82. Sadly we received complaints about failure to respond to correspondence (also highlighted in some of our published Area reports). In 6 of 8 offices we found evidence of unanswered correspondence including a plea of guilty. Some offices had attempted improvement by providing eg direct phone numbers. Defence lawyers we spoke to on occasion said this did not work as the Fiscal was not available whereas prosecutors told us that defence uptake was poor. A new secure email service is now being offered which may improve two-way communication.
83. Fiscal preparation was considered in detail. The recommended maximum number of cases in these courts is 30. Preparation time is crucial. Time was an issue in every office we visited and the focus was getting over the 'hurdle' of the diet rather than preparation of the case itself. Overloading beyond 50 was commonplace with no corresponding account being taken of that in preparation time.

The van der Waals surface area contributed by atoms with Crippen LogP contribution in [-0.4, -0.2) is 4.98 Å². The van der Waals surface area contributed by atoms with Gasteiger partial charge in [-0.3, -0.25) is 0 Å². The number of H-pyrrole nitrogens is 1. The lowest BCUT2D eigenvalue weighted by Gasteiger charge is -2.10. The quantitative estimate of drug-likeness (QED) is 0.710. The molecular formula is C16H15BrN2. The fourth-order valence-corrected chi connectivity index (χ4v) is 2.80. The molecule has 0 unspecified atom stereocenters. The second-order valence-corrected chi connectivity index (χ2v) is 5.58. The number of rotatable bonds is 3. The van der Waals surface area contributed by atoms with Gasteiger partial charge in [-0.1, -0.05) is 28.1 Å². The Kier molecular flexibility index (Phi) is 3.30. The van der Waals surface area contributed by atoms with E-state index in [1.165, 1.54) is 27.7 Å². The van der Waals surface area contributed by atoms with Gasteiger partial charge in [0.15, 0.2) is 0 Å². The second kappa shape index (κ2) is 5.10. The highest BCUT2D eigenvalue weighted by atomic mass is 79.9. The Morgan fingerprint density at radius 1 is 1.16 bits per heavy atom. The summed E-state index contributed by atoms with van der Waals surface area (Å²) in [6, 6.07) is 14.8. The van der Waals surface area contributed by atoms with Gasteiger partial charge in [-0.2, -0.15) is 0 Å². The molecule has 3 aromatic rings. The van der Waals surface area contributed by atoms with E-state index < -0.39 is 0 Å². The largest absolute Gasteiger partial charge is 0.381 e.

84. We also found the perceived attitude of the Sheriff had a significant bearing on both the prosecution and the defence and affected their degree of preparation. The role of the judge we consider crucial in the whole process as underlined by pronouncements recently by several senior judges that judges have to be proactive in the management of the business before them. In our court observations we saw variations in attitude often reflecting the size of the court itself.